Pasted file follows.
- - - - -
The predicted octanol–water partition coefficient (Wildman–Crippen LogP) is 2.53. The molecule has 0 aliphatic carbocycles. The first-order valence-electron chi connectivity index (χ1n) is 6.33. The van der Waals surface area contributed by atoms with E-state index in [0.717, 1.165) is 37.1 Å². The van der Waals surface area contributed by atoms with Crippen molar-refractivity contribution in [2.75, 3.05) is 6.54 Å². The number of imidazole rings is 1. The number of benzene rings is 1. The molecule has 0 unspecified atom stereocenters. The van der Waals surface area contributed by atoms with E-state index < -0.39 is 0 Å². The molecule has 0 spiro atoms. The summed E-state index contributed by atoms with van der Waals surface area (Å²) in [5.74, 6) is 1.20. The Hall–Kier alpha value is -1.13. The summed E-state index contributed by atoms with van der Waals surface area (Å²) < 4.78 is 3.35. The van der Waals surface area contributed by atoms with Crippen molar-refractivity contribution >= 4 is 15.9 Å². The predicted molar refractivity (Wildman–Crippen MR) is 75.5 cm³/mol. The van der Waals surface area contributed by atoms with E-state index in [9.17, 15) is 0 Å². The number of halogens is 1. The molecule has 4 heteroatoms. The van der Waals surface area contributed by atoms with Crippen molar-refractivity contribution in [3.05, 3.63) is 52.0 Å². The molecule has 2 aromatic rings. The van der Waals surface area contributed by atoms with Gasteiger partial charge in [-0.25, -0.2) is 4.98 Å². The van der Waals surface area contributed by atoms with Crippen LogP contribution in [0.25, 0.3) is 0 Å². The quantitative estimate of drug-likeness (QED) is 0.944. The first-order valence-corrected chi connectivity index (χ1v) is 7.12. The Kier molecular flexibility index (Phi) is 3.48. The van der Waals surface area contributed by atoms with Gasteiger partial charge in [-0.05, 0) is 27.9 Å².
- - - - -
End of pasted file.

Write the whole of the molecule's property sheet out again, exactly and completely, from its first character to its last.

The predicted octanol–water partition coefficient (Wildman–Crippen LogP) is 2.53. The molecule has 0 aliphatic carbocycles. The first-order valence-electron chi connectivity index (χ1n) is 6.33. The van der Waals surface area contributed by atoms with E-state index in [0.717, 1.165) is 37.1 Å². The van der Waals surface area contributed by atoms with Crippen molar-refractivity contribution in [2.75, 3.05) is 6.54 Å². The number of imidazole rings is 1. The number of benzene rings is 1. The molecule has 0 unspecified atom stereocenters. The van der Waals surface area contributed by atoms with E-state index < -0.39 is 0 Å². The molecule has 0 spiro atoms. The summed E-state index contributed by atoms with van der Waals surface area (Å²) in [5.74, 6) is 1.20. The Hall–Kier alpha value is -1.13. The summed E-state index contributed by atoms with van der Waals surface area (Å²) < 4.78 is 3.35. The van der Waals surface area contributed by atoms with Crippen molar-refractivity contribution >= 4 is 15.9 Å². The predicted molar refractivity (Wildman–Crippen MR) is 75.5 cm³/mol. The van der Waals surface area contributed by atoms with E-state index in [9.17, 15) is 0 Å². The number of halogens is 1. The molecule has 4 heteroatoms. The van der Waals surface area contributed by atoms with Crippen molar-refractivity contribution in [3.05, 3.63) is 52.0 Å². The molecule has 2 aromatic rings. The van der Waals surface area contributed by atoms with Gasteiger partial charge in [-0.25, -0.2) is 4.98 Å². The van der Waals surface area contributed by atoms with Crippen LogP contribution in [0.25, 0.3) is 0 Å². The quantitative estimate of drug-likeness (QED) is 0.944. The first-order valence-corrected chi connectivity index (χ1v) is 7.12. The Kier molecular flexibility index (Phi) is 3.48. The van der Waals surface area contributed by atoms with Gasteiger partial charge in [-0.05, 0) is 27.9 Å².